Call center life

This post is actually an expansion on the theme of a comment I left at
Oh hallelujah!! Finally someone with a common-sense approach to CSR performance. I find myself slowly inching up from the floor within the call center evolutionary chain, currently working in the operations section of a call center in Kansas. I currently work with Volume Management and Log-In Ordering, but have done Work Force Management. Most of my call experience is with inbound computer/ISP issues, except for a brief stint in an out-bound telemarketing facility (that period is like my brother the lawyer- my family still loved me in spite of it.)
Well I recall the double-edged sword of Customer Service: AHT (Average Handle Time) and FCR (First Call Resolution). These were mantras drilled into our heads by increasingly flustered managers. Service Level Management (SLM) desk always ringing your phone or sending Roamers out to see if you needed help. Don’t bother to ask for help- the answer is in your resources. Never mind arguing the illogic of this oxymoron- you’d probably get written up for insubordination, although I doubt if any of them could even properly define the word.

Moving to Tech Support offered some relief. They STILL wanted it, but understood better that each problem was unique. Glory be for wrong numbers and hang-ups– they could help keep your AHT down.

There were posters around telling you to be prepared to provide your Billable Utilization (BU) on demand of a member of management, with a simple quadratic equation on how to determine this metric.

The newest client we have is a major cell-phone service provider. They’ve been stressing service over handle time, but recently I’ve seen disturbing references to BU creeping into the literature. The company for which I work is already having issues with burnout and retention. I was happy to get off the floor when I did, even if it meant creating schedules for the entire center – in Excel.

No one ever really took the Customer Satisfaction surveys seriously, which I felt as a mistake. Certainly, they were a pain to compile, but WAS THE CUSTOMER SATISFIED should have been the determining factor over handle time. I listened to others taking calls and finishing them in record time- by giving out inaccurate information.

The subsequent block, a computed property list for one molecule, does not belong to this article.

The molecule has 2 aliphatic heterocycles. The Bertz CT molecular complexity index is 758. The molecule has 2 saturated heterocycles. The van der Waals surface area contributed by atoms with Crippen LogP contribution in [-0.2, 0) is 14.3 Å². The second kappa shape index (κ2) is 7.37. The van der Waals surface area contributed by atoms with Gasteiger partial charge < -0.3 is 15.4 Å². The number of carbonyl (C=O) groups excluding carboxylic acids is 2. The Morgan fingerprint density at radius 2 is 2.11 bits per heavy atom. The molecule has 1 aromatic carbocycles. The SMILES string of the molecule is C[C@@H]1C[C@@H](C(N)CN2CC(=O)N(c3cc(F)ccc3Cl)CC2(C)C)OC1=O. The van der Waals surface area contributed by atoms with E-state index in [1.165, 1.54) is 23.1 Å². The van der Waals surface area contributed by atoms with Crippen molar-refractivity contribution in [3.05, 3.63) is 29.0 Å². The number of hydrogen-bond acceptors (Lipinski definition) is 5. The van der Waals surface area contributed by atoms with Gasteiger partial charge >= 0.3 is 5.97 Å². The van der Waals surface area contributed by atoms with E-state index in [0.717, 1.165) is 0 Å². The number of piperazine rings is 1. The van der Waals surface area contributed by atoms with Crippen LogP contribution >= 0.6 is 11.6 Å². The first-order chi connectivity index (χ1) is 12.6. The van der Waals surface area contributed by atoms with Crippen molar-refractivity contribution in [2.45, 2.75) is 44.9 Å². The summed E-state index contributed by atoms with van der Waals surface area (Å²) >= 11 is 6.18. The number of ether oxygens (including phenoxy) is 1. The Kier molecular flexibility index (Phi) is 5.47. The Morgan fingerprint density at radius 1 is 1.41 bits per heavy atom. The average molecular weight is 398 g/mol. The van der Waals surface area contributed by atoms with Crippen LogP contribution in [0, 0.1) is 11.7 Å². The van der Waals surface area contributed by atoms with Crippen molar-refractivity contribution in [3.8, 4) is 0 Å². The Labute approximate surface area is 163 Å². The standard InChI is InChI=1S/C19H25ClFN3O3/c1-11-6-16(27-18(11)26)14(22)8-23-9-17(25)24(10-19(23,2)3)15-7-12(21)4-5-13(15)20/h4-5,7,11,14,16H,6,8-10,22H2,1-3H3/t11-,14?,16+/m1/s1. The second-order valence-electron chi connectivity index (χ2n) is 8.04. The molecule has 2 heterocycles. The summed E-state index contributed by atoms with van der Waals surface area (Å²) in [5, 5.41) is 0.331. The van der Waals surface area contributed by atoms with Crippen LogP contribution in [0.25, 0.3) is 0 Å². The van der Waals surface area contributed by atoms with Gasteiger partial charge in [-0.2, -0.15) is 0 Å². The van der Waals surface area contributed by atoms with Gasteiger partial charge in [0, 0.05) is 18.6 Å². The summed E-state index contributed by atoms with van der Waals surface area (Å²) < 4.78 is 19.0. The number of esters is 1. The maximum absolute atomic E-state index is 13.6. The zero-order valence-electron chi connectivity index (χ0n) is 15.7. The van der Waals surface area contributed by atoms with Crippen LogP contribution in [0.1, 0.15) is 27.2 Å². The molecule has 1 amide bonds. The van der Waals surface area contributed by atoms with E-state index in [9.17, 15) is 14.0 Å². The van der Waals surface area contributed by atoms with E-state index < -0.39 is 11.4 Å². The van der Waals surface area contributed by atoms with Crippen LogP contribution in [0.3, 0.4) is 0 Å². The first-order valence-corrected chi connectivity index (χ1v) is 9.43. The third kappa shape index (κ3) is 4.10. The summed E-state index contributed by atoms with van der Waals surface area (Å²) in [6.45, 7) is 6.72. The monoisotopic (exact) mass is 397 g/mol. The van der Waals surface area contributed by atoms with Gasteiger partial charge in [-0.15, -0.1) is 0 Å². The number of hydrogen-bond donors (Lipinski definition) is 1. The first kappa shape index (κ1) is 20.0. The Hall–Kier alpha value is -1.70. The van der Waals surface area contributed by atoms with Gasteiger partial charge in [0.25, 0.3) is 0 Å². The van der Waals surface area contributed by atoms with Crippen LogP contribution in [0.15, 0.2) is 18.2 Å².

I was proud of the fact that I NEVER scored perfect on a Quality Analysis. I was more concerned with making certain the customer got what they needed, if it as within my power and abilities, over whether I used the correct phrasing. 

The next time you call  Customer Service or Tech Support, and the person seems in a rush to get you off of the phone or absolutely flustered, perhaps now you’ll understand a little better.  A common response to the threat “I’ll have your job!” from a caller was “You couldn’t do my job!”,  hopefully said with the Mute button depressed.





2 thoughts on “Call center life

  1. Having been in a call center before as well, I always try to

    A) Give respect. I’m asking for their help, after all, and call center work is hard work. I always try to talk to the person by their name.

    B) *Genuinely* thank them for their help at the end. Again, using their name.

    C) If I am angry or pissed about something, I usually tell them up front in as calm of voice as I can muster. “Look, I’ve had a really bad day, and I’m really angry. Honestly, you don’t make enough money to deal with my anger, please let me talk to the supervisor so I can scream at someone who actually deserves it.” This usually wins them over, and most of the time, believe it or not, they can talk me down from my angry place, and I end up thanking them. Genuinely. If they can’t talk me down, then I do get to yell at someone who deserves it. And that makes me happy as well as I know that the poor underpaid person who first answered my call has one less angry person to deal with.

  2. It has made me more sensitive to speaking with call center agents- especially when I can tell they’re new. Anybody who thinks working in a call center is easy needs to do it for a month, not one night and suddenly you’re an expert like news reporters during Sweeps Week on TV.

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